System 10 at its center depicts a network cloud 11, which represents a combination of wired and wireless communication links between devices that make up the rest of the system. The communication links of network 11 may run from any device to any other device in the network, and may include any means or medium by which analog or digital signals may be transmitted and received, such as radio waves at a selected carrier frequency modulated by a signal having information content. Network 11 may include telecommunication means such as cellular communication schemes, telephone lines, and broadband cable. The communication means of network 11 may also include any conventional digital communications protocol, or any conventional analog communications method, for transmitting information content between computing devices. In one embodiment, or for ease of illustration, network 11 may be considered to be synonymous with the Internet.
Incremental device fingerprinting for any device connected to network 11 may be performed by running an executable device-identification code, also known as incremental fingerprinting (IFP) code, on the connected device. The IFP code may be stored on any device or number of devices; however, for purposes of illustration, throughout the remainder of this disclosure embodiments of the invention are described in which the IFP code is stored primarily on an application server 13. When authorized or requested by a user of any other device connected to network 11, the IFP code may be transferred from application server to the requesting device for execution thereon and for temporary or secondary storage therein. For example, the IFP code may be run in a web browser of the device being fingerprinted.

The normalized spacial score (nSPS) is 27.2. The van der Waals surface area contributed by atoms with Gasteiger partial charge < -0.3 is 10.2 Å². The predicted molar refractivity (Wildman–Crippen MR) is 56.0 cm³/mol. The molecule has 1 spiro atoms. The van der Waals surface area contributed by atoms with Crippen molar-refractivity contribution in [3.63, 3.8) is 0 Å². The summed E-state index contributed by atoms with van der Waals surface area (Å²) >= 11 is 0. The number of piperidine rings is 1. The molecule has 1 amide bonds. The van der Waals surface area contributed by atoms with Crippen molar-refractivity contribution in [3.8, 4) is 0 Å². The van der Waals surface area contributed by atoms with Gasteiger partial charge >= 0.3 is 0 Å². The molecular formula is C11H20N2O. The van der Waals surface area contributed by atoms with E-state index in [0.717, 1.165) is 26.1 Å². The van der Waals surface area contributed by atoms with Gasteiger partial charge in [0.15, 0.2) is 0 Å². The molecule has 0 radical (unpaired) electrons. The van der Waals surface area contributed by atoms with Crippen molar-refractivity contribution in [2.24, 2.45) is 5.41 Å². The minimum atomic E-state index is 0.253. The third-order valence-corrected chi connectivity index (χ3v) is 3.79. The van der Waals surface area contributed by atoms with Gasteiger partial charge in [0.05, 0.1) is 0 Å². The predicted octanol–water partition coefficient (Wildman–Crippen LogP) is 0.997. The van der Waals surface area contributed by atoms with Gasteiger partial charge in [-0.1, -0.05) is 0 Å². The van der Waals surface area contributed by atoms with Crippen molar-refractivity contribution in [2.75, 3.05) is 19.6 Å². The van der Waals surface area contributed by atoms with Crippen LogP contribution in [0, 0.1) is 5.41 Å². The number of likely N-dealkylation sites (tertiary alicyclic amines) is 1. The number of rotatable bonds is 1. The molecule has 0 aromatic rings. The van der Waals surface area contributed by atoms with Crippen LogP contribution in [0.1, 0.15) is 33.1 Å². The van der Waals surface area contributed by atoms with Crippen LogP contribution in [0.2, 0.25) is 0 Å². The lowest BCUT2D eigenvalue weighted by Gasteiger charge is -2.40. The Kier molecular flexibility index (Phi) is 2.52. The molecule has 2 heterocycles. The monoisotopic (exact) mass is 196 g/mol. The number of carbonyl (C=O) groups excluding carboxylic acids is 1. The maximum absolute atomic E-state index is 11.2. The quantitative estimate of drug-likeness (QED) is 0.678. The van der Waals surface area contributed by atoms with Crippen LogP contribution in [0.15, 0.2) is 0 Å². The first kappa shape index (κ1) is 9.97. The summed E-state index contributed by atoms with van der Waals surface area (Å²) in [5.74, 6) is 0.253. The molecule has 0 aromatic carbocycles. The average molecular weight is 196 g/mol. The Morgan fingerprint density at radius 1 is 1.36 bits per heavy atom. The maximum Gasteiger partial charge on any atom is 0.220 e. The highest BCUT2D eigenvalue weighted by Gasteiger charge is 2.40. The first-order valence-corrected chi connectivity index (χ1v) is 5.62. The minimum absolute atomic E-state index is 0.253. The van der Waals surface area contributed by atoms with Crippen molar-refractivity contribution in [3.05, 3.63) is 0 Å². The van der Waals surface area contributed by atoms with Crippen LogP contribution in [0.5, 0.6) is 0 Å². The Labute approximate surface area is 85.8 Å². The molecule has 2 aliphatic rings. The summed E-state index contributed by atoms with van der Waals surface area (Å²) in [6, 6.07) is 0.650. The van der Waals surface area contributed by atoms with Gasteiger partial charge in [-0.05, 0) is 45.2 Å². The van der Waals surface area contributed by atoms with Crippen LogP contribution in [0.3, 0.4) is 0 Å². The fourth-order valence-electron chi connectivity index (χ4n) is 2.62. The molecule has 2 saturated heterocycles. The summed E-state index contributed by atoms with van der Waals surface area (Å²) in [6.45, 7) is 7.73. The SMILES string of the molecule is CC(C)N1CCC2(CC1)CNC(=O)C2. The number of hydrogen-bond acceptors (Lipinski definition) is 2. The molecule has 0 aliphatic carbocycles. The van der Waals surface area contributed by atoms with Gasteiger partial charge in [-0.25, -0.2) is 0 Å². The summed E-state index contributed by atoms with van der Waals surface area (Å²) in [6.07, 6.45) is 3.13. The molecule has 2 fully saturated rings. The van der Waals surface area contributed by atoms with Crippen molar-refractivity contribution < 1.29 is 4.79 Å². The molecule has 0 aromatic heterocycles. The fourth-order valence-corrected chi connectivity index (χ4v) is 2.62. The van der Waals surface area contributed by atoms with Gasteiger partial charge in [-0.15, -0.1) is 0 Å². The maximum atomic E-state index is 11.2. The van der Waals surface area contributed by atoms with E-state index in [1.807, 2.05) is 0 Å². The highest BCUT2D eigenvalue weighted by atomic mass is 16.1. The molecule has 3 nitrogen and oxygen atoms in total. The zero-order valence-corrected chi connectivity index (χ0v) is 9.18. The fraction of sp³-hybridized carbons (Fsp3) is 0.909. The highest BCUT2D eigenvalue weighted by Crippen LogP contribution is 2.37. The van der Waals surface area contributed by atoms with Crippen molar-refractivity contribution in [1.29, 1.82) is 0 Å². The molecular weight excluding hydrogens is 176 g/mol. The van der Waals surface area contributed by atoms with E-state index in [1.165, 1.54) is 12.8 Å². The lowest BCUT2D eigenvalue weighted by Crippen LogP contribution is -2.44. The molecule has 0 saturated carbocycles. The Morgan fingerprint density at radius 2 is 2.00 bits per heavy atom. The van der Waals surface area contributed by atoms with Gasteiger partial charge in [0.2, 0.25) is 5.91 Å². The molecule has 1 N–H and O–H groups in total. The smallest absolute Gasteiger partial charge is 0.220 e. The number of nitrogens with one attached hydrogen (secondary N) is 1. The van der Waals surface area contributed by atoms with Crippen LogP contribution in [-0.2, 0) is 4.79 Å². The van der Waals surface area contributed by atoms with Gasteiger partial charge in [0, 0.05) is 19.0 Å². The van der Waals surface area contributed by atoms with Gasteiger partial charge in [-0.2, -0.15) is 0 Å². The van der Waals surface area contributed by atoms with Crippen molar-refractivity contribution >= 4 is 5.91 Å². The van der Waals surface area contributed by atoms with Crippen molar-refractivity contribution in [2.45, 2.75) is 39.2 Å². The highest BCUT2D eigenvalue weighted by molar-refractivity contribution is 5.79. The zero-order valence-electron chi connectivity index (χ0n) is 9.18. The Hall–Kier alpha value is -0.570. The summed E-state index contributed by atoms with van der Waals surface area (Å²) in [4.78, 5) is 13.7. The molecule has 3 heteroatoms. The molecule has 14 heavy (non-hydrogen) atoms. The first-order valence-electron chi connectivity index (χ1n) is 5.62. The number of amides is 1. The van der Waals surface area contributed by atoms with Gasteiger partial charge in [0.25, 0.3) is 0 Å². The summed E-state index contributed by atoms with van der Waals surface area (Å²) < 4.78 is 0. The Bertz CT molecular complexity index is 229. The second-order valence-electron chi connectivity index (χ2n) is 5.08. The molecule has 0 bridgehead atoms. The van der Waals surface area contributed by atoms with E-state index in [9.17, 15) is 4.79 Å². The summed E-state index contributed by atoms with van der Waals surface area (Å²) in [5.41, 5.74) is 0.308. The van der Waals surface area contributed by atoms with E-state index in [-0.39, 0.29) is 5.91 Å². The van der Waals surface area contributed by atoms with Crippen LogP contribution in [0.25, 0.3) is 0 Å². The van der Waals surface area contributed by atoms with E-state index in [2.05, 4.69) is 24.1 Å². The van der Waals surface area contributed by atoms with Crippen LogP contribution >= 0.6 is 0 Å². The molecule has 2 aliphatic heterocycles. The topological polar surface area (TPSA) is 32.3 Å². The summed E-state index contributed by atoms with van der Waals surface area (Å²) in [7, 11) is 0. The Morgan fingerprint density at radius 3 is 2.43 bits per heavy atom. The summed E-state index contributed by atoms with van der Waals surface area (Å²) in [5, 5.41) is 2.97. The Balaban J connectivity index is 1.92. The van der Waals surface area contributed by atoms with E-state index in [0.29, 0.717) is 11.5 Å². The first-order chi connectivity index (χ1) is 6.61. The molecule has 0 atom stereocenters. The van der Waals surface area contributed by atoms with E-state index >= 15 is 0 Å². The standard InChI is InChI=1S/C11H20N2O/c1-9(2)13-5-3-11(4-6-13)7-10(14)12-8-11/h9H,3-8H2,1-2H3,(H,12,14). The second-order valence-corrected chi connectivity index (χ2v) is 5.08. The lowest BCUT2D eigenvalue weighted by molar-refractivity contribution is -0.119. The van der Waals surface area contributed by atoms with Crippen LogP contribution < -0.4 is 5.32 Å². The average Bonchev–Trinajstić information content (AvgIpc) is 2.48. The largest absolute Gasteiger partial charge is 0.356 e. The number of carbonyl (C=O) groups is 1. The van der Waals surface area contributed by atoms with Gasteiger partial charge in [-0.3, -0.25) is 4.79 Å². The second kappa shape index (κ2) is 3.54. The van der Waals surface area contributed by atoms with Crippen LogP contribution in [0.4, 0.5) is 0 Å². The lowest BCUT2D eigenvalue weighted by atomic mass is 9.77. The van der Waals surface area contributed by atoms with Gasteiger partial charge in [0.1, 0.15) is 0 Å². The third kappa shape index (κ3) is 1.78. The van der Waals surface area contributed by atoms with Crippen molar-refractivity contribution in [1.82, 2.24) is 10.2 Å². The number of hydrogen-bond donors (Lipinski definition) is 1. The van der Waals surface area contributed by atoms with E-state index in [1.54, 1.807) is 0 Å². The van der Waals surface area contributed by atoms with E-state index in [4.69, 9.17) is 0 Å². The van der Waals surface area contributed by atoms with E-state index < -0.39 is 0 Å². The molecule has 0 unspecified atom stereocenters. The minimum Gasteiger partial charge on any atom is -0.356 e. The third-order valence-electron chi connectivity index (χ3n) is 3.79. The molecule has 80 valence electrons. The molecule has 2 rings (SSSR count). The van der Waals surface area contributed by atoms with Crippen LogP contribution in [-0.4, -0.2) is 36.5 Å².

Application server 13 may be a special-purpose computer system that includes a set of hardware and software components dedicated to the execution and distribution of the IFP code. Application server 13 may be configured for network communications, i.e., for transmitting and receiving resource requests to and from other devices linked to network 11, and may include a web server to facilitate network communications. Application server 13 may also be configured to perform other functions conventionally associated with application servers, such as security, redundancy, fail-over, and load-balancing. A user interface 15 provides user or administrator access to data processed by the application server, or to the software components that make up the application server. Memory 17 stores operating system, web server, IFP code, and other data or executable software stored on application server 13.
A database server 19 may be linked for data communication with application server 13. Database server 19 may be a special purpose computer system that includes hardware and software components dedicated to providing database services to application server 13. Database server 19 interfaces with memory 21, which may be a large-capacity storage system. In one implementation of incremental device fingerprinting according to the invention, memory 21 may be a main repository or historical archive for storing a comprehensive collection of device fingerprints for millions of devices communicating, or having once communicated, through network 11.